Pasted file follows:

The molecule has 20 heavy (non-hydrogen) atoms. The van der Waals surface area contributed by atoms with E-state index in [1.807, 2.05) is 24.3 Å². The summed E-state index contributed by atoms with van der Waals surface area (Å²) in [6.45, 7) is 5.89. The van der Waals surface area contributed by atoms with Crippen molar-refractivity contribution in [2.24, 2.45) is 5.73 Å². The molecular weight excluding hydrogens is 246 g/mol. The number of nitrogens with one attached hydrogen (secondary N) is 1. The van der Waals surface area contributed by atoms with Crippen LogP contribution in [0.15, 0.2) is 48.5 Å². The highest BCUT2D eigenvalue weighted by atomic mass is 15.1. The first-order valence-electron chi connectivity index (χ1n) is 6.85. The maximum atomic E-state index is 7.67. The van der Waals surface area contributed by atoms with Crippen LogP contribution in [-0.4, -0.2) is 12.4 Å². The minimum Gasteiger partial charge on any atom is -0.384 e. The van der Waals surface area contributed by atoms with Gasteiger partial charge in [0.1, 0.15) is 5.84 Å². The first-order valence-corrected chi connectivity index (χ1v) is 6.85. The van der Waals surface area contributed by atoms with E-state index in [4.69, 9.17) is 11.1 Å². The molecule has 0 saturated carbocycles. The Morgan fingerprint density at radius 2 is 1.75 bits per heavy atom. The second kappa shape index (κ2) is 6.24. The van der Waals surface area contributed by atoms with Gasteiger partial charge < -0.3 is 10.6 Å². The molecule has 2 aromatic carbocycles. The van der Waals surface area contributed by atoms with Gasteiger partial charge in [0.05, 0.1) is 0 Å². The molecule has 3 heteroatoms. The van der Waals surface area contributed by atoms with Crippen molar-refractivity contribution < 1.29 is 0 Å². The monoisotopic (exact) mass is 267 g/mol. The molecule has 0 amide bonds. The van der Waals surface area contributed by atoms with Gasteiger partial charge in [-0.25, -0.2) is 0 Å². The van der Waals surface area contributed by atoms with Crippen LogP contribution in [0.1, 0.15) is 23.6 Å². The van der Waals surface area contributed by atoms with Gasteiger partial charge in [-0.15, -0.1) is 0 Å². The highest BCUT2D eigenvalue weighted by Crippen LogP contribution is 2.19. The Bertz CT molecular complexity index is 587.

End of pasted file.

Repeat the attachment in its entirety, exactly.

The molecule has 20 heavy (non-hydrogen) atoms. The van der Waals surface area contributed by atoms with E-state index in [1.807, 2.05) is 24.3 Å². The summed E-state index contributed by atoms with van der Waals surface area (Å²) in [6.45, 7) is 5.89. The van der Waals surface area contributed by atoms with Crippen molar-refractivity contribution in [2.24, 2.45) is 5.73 Å². The molecular weight excluding hydrogens is 246 g/mol. The number of nitrogens with one attached hydrogen (secondary N) is 1. The van der Waals surface area contributed by atoms with Crippen LogP contribution in [0.15, 0.2) is 48.5 Å². The highest BCUT2D eigenvalue weighted by atomic mass is 15.1. The first-order valence-electron chi connectivity index (χ1n) is 6.85. The maximum atomic E-state index is 7.67. The van der Waals surface area contributed by atoms with Crippen LogP contribution in [-0.4, -0.2) is 12.4 Å². The minimum Gasteiger partial charge on any atom is -0.384 e. The van der Waals surface area contributed by atoms with Gasteiger partial charge in [0.1, 0.15) is 5.84 Å². The first-order valence-corrected chi connectivity index (χ1v) is 6.85. The van der Waals surface area contributed by atoms with E-state index in [4.69, 9.17) is 11.1 Å². The molecule has 0 saturated carbocycles. The Morgan fingerprint density at radius 2 is 1.75 bits per heavy atom. The second kappa shape index (κ2) is 6.24. The van der Waals surface area contributed by atoms with Gasteiger partial charge < -0.3 is 10.6 Å². The molecule has 2 aromatic carbocycles. The van der Waals surface area contributed by atoms with Gasteiger partial charge in [0.05, 0.1) is 0 Å². The molecule has 3 heteroatoms. The van der Waals surface area contributed by atoms with Crippen molar-refractivity contribution < 1.29 is 0 Å². The monoisotopic (exact) mass is 267 g/mol. The molecule has 0 amide bonds. The van der Waals surface area contributed by atoms with Gasteiger partial charge in [-0.25, -0.2) is 0 Å². The van der Waals surface area contributed by atoms with Crippen LogP contribution in [0.1, 0.15) is 23.6 Å². The van der Waals surface area contributed by atoms with Gasteiger partial charge in [-0.15, -0.1) is 0 Å². The highest BCUT2D eigenvalue weighted by Crippen LogP contribution is 2.19. The Bertz CT molecular complexity index is 587.